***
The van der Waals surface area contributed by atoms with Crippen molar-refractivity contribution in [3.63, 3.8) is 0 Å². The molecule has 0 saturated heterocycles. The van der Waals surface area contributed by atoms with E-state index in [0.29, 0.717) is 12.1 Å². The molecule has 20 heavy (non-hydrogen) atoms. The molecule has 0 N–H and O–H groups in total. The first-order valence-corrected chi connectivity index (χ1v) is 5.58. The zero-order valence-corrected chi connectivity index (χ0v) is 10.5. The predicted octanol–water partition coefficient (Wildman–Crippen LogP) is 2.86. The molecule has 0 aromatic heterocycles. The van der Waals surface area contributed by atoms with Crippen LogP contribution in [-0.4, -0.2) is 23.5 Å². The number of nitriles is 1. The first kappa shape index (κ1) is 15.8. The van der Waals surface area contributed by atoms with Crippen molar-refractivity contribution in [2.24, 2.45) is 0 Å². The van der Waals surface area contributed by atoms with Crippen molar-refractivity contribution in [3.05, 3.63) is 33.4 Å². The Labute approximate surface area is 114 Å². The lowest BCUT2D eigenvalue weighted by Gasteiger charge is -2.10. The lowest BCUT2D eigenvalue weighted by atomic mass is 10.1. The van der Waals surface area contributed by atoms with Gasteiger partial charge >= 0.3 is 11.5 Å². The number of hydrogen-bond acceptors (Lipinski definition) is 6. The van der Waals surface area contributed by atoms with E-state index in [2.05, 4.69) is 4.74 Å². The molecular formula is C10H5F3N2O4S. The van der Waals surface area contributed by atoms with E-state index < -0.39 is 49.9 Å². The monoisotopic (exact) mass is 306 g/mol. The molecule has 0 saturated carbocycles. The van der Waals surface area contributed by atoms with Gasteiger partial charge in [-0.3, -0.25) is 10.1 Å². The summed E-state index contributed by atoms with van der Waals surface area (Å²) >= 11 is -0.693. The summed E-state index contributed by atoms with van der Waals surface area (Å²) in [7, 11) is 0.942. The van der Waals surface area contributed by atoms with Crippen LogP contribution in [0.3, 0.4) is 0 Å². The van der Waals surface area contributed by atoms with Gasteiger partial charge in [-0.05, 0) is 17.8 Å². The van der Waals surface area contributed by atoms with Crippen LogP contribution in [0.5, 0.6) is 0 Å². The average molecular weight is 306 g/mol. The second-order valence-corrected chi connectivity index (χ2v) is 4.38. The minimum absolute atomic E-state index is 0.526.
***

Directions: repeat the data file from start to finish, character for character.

The van der Waals surface area contributed by atoms with Crippen molar-refractivity contribution in [3.63, 3.8) is 0 Å². The molecule has 0 saturated heterocycles. The van der Waals surface area contributed by atoms with E-state index in [0.29, 0.717) is 12.1 Å². The molecule has 20 heavy (non-hydrogen) atoms. The molecule has 0 N–H and O–H groups in total. The first-order valence-corrected chi connectivity index (χ1v) is 5.58. The zero-order valence-corrected chi connectivity index (χ0v) is 10.5. The predicted octanol–water partition coefficient (Wildman–Crippen LogP) is 2.86. The molecule has 0 aromatic heterocycles. The van der Waals surface area contributed by atoms with Crippen LogP contribution in [-0.4, -0.2) is 23.5 Å². The number of nitriles is 1. The first kappa shape index (κ1) is 15.8. The van der Waals surface area contributed by atoms with Crippen molar-refractivity contribution in [2.24, 2.45) is 0 Å². The van der Waals surface area contributed by atoms with Crippen molar-refractivity contribution in [3.05, 3.63) is 33.4 Å². The Labute approximate surface area is 114 Å². The lowest BCUT2D eigenvalue weighted by Gasteiger charge is -2.10. The lowest BCUT2D eigenvalue weighted by atomic mass is 10.1. The van der Waals surface area contributed by atoms with Gasteiger partial charge >= 0.3 is 11.5 Å². The number of hydrogen-bond acceptors (Lipinski definition) is 6. The van der Waals surface area contributed by atoms with E-state index in [2.05, 4.69) is 4.74 Å². The molecular formula is C10H5F3N2O4S. The van der Waals surface area contributed by atoms with E-state index < -0.39 is 49.9 Å². The monoisotopic (exact) mass is 306 g/mol. The molecule has 0 saturated carbocycles. The van der Waals surface area contributed by atoms with Gasteiger partial charge in [-0.3, -0.25) is 10.1 Å². The summed E-state index contributed by atoms with van der Waals surface area (Å²) >= 11 is -0.693. The summed E-state index contributed by atoms with van der Waals surface area (Å²) in [7, 11) is 0.942. The van der Waals surface area contributed by atoms with Crippen LogP contribution in [0.3, 0.4) is 0 Å². The van der Waals surface area contributed by atoms with Gasteiger partial charge in [-0.05, 0) is 17.8 Å². The van der Waals surface area contributed by atoms with Crippen LogP contribution in [0.5, 0.6) is 0 Å². The average molecular weight is 306 g/mol. The second-order valence-corrected chi connectivity index (χ2v) is 4.38. The minimum absolute atomic E-state index is 0.526.